Primer on Special Needs Planning: Part 11 in a Series of Articles. (Special Advertising Section)
Harmon, Dave, The Exceptional Parent
During the past year, I have written extensively on important topics related to special needs planning issues. My hope was to provide families with valuable information and knowledge that they could utilize in planning for the financial future of their loved ones with special needs. I would now like to summarize some of the critical issues related to special needs planning and their relevance to families.
Only work with knowledgeable professionals that have an expertise in special needs planning:
Specialization is becoming the norm in most professions. A person with a heart problem sees a cardiologist. A person purchasing a home sees a real estate attorney. Effective special needs planning requires a high degree of specialized knowledge and expertise. Generalists typically do not possess the knowledge or expertise necessary to provide comprehensive planning services or the ability to keep pace with future law changes. Special needs planning professionals that have an expertise in their planning approach should be able to obtain additional resources and services for families, and provide them with updated information on recent law changes or innovations in the field.
Learn about how the special needs or supplementary needs trust preserves governments benefit eligibility:
Needs-based government programs such as SSI (Supplemental Security Income) and Medicaid do not allow people with disabilities to have more than $2,000 in assets. As a result, many attorneys have told families to disinherit their children with special needs. However, there is no longer any reason to disinherit children with special needs or to leave money to siblings or other relatives on their behalf. Morally obligated gifts can be attached through divorce, bankruptcy, or lawsuit. The special needs trust is the only planning technique that allows families to preserve government benefit eligibility. If drafted correctly, special needs trust assets can only be used to supplement government benefits and can never supplant government benefits.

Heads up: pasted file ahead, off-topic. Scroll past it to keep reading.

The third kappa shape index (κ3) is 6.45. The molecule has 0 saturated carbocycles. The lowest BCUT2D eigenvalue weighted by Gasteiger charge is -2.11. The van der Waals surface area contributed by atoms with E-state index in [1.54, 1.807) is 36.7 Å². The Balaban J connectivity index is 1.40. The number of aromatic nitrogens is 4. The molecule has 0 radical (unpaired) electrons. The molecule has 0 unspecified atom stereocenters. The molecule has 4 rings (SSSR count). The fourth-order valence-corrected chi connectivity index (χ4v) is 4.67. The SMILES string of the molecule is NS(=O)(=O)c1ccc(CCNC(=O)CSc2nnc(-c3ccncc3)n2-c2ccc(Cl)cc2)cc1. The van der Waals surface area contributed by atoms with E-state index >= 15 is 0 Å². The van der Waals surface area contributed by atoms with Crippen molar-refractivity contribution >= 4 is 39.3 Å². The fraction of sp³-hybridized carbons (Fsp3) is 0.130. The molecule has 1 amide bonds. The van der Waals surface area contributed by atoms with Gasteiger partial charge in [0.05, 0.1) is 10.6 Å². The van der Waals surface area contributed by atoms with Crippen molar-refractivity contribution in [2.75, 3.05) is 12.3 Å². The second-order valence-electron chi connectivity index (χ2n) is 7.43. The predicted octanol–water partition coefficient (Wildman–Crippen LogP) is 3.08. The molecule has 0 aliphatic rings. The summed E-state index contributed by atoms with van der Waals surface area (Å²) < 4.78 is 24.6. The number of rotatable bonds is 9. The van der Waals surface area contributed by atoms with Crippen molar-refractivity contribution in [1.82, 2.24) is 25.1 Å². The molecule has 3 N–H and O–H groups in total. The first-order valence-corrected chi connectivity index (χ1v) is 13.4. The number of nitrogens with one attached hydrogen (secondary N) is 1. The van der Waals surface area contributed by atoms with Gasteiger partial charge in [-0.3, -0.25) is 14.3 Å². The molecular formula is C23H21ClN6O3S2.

Prepare, review, and revise legal documents:
All families should have legal documents such as wills, trusts, power of attorney and healthcare proxies. All of these documents need to be reviewed and revised to make certain that they will work successfully in special needs planning situations. Improperly drafted and/or worded documents will cause the loss of important government benefits such as SSI and Medicaid.
Review and revise financial assets:
All family-held assets need to be reviewed to make certain that distributions made during life or upon death will not cause the loss of government benefits. Certain assets held, such as custodian accounts or as tenants in common, UGMA or UTMA accounts, may need to be shifted, retitled, or re-configured to preserve government benefit eligibility. Care should be taken to change primary or contingent beneficiary designations on all group term insurance plans, life insurance policies? 401(k) plans, tax sheltered annuities, retirement plans, etc. People with special needs should not be named as beneficiaries. Rather, money should be left to the special needs trust.
Develop a clearer vision of how you want your child to live if both parents are no longer around:
Families need to develop a clear vision of the hopes, dreams, and aspirations that they want for their loved one after they are gone. Subsequent planning efforts and funding should impact the desired lifestyle, residence, and job situation based on this vision and other family objectives.
Develop a precise understanding of your child's diagnosis, prognosis, functional skill level, earning potential, and abilities:
A clear and definitive diagnosis is a basic starting point. A definitive diagnosis can help lead to an accurate and realistic assessment of your child's functional skill level and eventual prognosis. …